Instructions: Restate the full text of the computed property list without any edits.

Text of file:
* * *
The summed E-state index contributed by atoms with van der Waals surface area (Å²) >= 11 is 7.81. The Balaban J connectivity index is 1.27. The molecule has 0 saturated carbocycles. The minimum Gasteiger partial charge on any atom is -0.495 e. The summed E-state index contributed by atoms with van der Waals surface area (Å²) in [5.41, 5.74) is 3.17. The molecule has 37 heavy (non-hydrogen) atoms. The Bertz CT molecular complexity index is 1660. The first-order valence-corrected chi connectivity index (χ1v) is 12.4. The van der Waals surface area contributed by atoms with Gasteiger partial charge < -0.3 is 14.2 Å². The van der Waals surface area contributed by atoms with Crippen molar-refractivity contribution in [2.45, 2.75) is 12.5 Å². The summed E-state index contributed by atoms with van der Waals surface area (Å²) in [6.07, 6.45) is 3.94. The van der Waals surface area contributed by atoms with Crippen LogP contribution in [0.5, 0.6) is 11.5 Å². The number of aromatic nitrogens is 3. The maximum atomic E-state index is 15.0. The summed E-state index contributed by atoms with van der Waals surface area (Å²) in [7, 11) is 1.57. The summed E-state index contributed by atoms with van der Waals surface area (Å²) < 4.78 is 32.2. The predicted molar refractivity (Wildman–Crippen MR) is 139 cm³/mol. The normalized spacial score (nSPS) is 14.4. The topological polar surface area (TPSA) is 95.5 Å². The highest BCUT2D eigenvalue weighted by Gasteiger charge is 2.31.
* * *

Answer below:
The summed E-state index contributed by atoms with van der Waals surface area (Å²) >= 11 is 7.81. The Balaban J connectivity index is 1.27. The molecule has 0 saturated carbocycles. The minimum Gasteiger partial charge on any atom is -0.495 e. The summed E-state index contributed by atoms with van der Waals surface area (Å²) in [5.41, 5.74) is 3.17. The molecule has 37 heavy (non-hydrogen) atoms. The Bertz CT molecular complexity index is 1660. The first-order valence-corrected chi connectivity index (χ1v) is 12.4. The van der Waals surface area contributed by atoms with Gasteiger partial charge < -0.3 is 14.2 Å². The van der Waals surface area contributed by atoms with Crippen molar-refractivity contribution in [2.45, 2.75) is 12.5 Å². The summed E-state index contributed by atoms with van der Waals surface area (Å²) in [6.07, 6.45) is 3.94. The van der Waals surface area contributed by atoms with Crippen LogP contribution in [0.5, 0.6) is 11.5 Å². The number of aromatic nitrogens is 3. The maximum atomic E-state index is 15.0. The summed E-state index contributed by atoms with van der Waals surface area (Å²) in [7, 11) is 1.57. The summed E-state index contributed by atoms with van der Waals surface area (Å²) < 4.78 is 32.2. The predicted molar refractivity (Wildman–Crippen MR) is 139 cm³/mol. The normalized spacial score (nSPS) is 14.4. The topological polar surface area (TPSA) is 95.5 Å². The highest BCUT2D eigenvalue weighted by Gasteiger charge is 2.31.